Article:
What Does Dispersion Strengthening Mean?
Dispersion strengthening refers to the process of increasing the toughness of a metallic object by introducing a second phase through the addition of an alloying element. This is done to increase the strength of metallic objects subject to corrosion.
Corrosionpedia Explains Dispersion Strengthening
Dispersion strengthening occurs when a significant concentration of a second alloying metal is added to another core metal, which results in exceeding the base material's solubility limit. Ultimately, a second phase is formed due to the generation of a two-phase alloy. The boundary meeting point of the two phases occurs, with an imperfect atomic alignment and slip dislocations.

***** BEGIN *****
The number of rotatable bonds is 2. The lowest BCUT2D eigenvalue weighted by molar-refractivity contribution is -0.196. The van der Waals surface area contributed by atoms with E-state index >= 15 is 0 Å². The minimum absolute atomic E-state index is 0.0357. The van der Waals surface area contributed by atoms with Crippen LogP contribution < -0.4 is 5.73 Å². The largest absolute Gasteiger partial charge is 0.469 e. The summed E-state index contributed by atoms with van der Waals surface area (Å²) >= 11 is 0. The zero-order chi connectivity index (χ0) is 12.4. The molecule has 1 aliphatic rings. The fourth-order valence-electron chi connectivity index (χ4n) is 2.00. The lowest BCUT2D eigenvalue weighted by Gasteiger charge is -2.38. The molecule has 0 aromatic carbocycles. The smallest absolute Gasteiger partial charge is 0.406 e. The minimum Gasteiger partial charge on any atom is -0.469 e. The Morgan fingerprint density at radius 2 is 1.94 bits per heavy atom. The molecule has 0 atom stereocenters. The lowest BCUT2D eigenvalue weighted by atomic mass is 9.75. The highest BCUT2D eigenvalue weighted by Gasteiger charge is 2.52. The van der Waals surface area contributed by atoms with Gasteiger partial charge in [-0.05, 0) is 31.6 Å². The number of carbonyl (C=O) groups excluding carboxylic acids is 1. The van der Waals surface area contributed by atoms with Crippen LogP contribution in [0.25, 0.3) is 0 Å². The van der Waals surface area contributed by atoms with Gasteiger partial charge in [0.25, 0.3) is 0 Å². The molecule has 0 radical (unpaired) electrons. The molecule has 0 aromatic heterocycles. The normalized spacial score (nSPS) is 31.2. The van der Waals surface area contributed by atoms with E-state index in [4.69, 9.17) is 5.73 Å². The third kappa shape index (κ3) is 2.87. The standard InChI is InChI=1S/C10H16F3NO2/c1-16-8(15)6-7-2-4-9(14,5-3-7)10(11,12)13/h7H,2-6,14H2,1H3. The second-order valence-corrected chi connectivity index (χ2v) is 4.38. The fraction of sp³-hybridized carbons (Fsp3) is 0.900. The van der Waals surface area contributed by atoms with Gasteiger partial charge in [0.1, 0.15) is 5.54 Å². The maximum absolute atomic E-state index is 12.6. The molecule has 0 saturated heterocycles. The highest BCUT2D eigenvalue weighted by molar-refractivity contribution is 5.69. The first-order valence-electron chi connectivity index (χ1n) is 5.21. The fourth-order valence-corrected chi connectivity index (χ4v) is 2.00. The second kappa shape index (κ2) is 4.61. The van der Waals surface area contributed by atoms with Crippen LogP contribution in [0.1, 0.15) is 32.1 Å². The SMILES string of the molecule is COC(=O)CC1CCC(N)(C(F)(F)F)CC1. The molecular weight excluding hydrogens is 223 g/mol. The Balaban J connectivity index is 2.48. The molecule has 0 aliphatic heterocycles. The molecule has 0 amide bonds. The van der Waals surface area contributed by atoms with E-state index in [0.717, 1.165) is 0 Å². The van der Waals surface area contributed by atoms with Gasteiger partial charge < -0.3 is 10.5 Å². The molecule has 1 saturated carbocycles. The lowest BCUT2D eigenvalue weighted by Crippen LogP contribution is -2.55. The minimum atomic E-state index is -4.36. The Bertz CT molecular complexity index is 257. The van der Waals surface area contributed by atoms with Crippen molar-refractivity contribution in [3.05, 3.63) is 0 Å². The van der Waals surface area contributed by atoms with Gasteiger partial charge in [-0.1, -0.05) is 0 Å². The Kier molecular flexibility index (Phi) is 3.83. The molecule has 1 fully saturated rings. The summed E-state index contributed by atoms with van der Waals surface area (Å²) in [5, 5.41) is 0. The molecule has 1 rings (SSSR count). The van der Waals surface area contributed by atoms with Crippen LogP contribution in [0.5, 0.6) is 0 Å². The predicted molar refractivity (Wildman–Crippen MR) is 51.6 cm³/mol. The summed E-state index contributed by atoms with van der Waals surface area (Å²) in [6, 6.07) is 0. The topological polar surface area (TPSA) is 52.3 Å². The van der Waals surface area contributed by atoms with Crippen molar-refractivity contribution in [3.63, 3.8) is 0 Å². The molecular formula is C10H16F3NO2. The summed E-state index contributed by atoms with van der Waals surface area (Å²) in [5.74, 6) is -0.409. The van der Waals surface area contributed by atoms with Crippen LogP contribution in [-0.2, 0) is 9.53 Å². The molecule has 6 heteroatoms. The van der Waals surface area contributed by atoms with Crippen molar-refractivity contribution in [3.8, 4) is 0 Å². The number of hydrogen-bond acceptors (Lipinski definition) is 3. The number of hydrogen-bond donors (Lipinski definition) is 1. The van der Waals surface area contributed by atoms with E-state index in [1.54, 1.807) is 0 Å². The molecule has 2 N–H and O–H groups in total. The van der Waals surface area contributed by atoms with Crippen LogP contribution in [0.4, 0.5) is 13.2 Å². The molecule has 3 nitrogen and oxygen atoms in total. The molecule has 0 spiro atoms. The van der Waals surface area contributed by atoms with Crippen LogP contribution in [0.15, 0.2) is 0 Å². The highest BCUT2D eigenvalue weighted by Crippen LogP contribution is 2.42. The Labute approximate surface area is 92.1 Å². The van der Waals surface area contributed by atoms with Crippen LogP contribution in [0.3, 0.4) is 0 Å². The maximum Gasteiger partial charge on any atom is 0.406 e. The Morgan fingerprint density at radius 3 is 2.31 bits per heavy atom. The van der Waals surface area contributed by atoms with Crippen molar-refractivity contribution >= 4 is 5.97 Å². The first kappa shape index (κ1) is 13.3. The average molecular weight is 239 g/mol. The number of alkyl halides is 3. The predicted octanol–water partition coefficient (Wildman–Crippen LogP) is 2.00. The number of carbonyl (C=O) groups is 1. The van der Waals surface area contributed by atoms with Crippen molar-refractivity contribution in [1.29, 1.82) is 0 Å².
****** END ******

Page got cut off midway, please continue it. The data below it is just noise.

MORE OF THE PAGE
Corrosion and metal strength have an empirical relationship. When corrosion reduces the thickness of a metallic object it directly impacts the strength of the metal. The smaller the surface area, the greater the reduction of tensile strength. The strength of a metal is not evenly distributed when localized corrosion occurs due to surface area cracking. Moreover, some corrosive environments, such as those with a high temperature, high levels of carbon dioxide or hydrogen sulfide, or high chloride content can dramatically degrade a material's strength. Therefore, dispersion strengthening techniques may be used to improve the strength uniformity on such surfaces.